Charger Opus BM100


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This Opus charger is one of the smaller analyzing chargers, but it does have a lot of functions.

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The charger comes in a cardboard box. The box looks the same on both sides and is missing the brand name.


The contents of the box is the charger, a power supply and an instruction sheet.
The power supply is universal voltage 100-240VAC 50/60Hz and with 3 volt output voltage.

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The voltage input is 3 volt, not the usual 12 volt, i.e. this charger only works with the supplied power supply.


The user interface is 3 buttons and a display.

The MODE button select function, it must be held down 2 seconds before it is activated, then each press will select the next function for all slots:
CHARGE: Charge the battery
DISCHARGE: Discharge, then charge the battery.
DISCHARGE REFRESH: Charge/discharge a number of times.
CHARGE TEST: Charge, discharge, charge, then shows the battery discharge capacity.

The DISPLAY button will toggle between the different readouts: mA, V, mAh and h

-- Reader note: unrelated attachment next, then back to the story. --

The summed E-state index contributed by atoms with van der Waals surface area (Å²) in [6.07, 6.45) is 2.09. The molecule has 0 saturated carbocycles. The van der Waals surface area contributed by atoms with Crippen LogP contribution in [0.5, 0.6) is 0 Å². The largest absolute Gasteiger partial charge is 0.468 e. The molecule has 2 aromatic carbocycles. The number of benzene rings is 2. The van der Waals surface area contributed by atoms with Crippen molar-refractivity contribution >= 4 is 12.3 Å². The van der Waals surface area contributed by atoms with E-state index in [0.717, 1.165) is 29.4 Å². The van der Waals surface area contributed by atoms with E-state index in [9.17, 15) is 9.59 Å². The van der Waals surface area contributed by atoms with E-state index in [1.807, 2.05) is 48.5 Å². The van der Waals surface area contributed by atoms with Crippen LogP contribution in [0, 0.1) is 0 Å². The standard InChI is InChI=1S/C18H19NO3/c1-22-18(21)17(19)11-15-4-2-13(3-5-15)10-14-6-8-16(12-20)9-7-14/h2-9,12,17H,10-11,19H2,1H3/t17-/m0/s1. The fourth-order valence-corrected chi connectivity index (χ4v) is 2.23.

The CURRENT button will selected between possible currents. When charging the currents are 200, 500, 700, 1000mA and if only slot #1 and/or #4 is used, it is also possible to select 1500 and 1800mA.
When discharging the currents are: 100, 250, 350 and 500mA.


Display during startup, all text is visible.


No batteries in charger.
The display has no background light.


Two slots busy with a refresh, but at different currents.


Slot #3 is doing a test.


When using slot #1 or #4 at 1500mA or 1800mA the two center slots are turned off.

There are some limitations on when the buttons can be used:
MODE can always be used and will change mode for all slots.
CURRENT can only be used when putting a battery into a slot and will change for all slots with a new battery.

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The charger uses the common slot type with two different levels for AA and AAA batteries. It has a shared temperature sensor between slot #1 and #2 and between slot #3 and #4.


Here the two levels are easy to see.


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The charger can only handle up to 3500mAh, this is enough for AA cells, but prevents charging C and D cells with an adapter.